Knight Fellow Trainee Covers Film Producer's Visit to Haiti

Jul 272011

Haitian daily Le Nouvelliste covered the documentary film producer Kalyanee Mam's visit to discuss socio-political similarities between her homeland Cambodia and Haiti. The article compares the NGO invasion of post-Khmer Rouge Cambodia to the strong NGO presence in post-quake Haiti. Knight Fellow Kathie Klarreich trained Le Nouvelliste reporters to track inflowing aid money to ensure transparent recovery as part of her fellowship project.

Le Nouvelliste July 25, 2011

Haiti and Cambodia are half way around the world from each other but very close in their socio-political-economic realities. Both under the ‘protectorate wing’ of the international community, they are fertile ground for the development of non-governmental organizations.

Port-au-Prince, Haiti: Dozens of journalists and journalism students attended the premier showing of the 2011 Academy Award winning documentary “Inside Job” on Saturday, July 23. In addition to the film, the crowd benefited from the presence of Kalyanee Mam, the film’s associate producer, director of photography and researcher. Mam, who was invited by the International Center for Journalists as part of the work it is doing on training/mentoring/coaching Haitian journalists in investigative journalism, gave two workshops for journalists as well as did a question and answer session following the film.

The lawyer turned documentary filmmaker found many similarities between Haiti and her home country, Cambodia. Born in 1977 under the brutal regime of the Khmer Rouge (1975-1979), Kalyanee and her family took refuge in a camp before the International Organization of Migration helped them emigrate to the United States in 1981. Dictator Pol Pot’s regime killed two million people and another million - the educated, profession class – fled the country. At the time Cambodia had a population of 10 million.

The fall of the Khmer Rouge did not bring immediate political stability. In 1991 the United Nations came in and treated it as a sort of protectorate. “The country was completely under the direction of the United Nations,” Mam said. Haiti, at that period, was also struggling under its own military dictatorship after the September 30 coup d’état which ousted democratically elected Jean Bertrand Aristide.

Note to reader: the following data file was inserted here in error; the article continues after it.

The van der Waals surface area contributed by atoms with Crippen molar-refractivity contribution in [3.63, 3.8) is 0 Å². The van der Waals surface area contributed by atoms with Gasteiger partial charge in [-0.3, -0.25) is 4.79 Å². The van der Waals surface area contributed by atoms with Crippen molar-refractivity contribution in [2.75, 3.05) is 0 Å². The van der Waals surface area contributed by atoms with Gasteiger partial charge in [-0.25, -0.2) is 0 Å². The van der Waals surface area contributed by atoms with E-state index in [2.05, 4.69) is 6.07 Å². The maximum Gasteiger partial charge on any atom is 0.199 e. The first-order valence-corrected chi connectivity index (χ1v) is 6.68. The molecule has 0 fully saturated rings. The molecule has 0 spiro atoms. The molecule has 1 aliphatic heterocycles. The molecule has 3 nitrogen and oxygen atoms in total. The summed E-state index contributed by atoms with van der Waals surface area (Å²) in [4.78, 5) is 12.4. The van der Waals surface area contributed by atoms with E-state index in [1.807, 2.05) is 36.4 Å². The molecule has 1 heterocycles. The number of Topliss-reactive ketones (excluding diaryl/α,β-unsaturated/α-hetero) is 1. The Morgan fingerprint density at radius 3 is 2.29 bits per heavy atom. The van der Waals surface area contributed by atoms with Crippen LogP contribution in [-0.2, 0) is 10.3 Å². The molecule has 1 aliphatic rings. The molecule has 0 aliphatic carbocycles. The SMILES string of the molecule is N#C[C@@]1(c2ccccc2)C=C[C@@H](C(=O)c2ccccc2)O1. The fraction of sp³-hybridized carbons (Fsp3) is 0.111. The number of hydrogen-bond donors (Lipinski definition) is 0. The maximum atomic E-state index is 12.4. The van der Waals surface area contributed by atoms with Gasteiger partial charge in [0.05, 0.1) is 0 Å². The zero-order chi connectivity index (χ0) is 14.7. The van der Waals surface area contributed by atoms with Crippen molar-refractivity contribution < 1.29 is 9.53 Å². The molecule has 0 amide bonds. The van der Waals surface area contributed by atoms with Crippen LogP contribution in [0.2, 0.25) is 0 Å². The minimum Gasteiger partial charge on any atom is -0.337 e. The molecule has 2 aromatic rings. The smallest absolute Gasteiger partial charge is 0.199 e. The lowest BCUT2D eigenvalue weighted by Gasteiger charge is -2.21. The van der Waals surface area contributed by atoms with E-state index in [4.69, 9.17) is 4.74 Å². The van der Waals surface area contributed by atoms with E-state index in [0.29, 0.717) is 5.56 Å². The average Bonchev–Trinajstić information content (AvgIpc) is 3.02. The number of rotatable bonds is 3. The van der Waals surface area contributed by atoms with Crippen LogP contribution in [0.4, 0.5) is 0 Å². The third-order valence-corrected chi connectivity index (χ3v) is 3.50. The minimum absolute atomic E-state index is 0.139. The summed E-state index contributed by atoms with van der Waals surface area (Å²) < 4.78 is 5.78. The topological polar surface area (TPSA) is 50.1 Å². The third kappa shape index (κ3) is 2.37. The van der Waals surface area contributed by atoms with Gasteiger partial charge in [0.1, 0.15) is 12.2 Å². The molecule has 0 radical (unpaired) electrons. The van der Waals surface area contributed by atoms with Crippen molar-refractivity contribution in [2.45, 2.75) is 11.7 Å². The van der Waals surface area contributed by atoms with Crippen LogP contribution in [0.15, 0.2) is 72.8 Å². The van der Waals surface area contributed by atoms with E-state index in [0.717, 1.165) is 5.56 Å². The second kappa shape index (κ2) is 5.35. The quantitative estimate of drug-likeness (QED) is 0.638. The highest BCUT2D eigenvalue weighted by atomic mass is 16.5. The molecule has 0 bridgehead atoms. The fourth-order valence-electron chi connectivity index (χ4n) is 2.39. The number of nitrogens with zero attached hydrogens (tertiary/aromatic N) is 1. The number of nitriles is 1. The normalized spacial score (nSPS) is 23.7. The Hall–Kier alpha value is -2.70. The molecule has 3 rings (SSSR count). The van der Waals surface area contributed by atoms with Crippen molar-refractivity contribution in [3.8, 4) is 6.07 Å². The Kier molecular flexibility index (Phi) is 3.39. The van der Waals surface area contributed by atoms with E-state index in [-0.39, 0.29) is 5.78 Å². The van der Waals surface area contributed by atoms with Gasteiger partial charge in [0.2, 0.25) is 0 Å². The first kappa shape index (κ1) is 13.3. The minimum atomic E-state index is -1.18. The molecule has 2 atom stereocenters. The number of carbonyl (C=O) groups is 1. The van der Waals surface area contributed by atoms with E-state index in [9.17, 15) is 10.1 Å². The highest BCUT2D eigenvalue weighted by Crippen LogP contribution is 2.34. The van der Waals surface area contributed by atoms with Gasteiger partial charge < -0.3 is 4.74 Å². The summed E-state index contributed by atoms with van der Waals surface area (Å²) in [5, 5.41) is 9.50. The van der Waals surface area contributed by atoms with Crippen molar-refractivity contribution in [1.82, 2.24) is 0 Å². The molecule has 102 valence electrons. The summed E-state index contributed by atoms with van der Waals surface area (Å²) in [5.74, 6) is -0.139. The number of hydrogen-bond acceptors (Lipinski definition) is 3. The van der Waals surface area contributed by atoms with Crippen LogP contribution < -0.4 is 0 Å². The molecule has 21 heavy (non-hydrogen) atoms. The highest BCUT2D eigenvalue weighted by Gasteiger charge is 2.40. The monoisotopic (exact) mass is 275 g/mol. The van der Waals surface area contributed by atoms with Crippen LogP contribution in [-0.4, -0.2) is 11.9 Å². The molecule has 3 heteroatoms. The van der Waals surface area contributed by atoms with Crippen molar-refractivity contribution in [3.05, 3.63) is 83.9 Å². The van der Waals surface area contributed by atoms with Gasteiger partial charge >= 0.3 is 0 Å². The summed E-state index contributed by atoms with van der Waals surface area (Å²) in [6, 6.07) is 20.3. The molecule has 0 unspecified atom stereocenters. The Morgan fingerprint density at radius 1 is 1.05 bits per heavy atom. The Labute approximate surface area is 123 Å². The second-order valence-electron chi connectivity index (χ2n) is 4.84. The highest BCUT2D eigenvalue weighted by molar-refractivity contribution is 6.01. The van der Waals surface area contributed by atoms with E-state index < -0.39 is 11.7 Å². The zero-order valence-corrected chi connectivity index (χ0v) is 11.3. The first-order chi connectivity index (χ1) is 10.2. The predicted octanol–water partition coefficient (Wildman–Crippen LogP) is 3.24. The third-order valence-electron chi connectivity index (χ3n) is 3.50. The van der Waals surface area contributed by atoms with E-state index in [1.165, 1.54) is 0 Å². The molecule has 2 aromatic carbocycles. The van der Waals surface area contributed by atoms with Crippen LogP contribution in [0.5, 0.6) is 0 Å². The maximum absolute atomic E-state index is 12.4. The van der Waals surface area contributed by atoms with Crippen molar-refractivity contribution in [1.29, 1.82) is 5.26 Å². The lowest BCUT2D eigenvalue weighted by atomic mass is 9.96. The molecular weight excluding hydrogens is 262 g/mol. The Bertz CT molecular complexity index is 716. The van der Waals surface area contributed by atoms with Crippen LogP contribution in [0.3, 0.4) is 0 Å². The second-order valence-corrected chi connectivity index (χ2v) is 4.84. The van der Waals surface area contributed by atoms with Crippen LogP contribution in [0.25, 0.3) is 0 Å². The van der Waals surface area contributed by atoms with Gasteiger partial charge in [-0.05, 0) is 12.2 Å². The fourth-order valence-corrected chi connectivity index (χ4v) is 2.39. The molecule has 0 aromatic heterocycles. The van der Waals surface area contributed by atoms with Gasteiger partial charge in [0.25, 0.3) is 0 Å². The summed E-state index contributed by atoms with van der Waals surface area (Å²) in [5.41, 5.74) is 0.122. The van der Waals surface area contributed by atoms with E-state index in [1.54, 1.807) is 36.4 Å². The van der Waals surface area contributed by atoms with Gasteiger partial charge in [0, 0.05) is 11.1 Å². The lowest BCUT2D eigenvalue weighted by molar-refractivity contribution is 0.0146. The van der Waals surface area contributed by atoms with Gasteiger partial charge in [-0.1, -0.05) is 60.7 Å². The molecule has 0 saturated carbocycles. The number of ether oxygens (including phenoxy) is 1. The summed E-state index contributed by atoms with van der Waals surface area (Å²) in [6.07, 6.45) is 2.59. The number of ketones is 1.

The presence of the United Nations in Cambodia opened the door for an invasion of non-governmental organizations (NGOs) which today number more than 3000 in a country of 14 million. They are the government, Mam said, the political period having contributed to the “loss of qualified workers, the collapse of local industries, the degradation of our education system, generalized corruption…..”

Prior to the arrival of the UN, AIDS was virtually non-existent in Cambodia. There were less than 6000 cases nationwide before 1991. Within one year the number of cases shot up to 20,000 and the figures varied between 50,000 and 90,000 by 1995. “The UN brought AIDS to Cambodia the way that it brought to cholera to Haiti,” said a participant in one of the workshops that Mam led for investigative journalists.

In the 1950s and 60s, Cambodia was considered the Pearl of the Orient, just as Haiti was considered the Pearl of the Antilles before its independence. “Today, Cambodia’s per capita is less than $800 (US),” Mam said.

The best paying jobs in Cambodia are the ones offered by the international community. As she suspects is true in Haiti, Cambodians feel like second class citizens. The large foreign presence has increased the price of housing and food and made it unaffordable for many. English is imposed as the official language, whereas Kampuchea, the mother tongue, is being taught less and less in the schools.

Carl-Henry Cadet Le Nouvelliste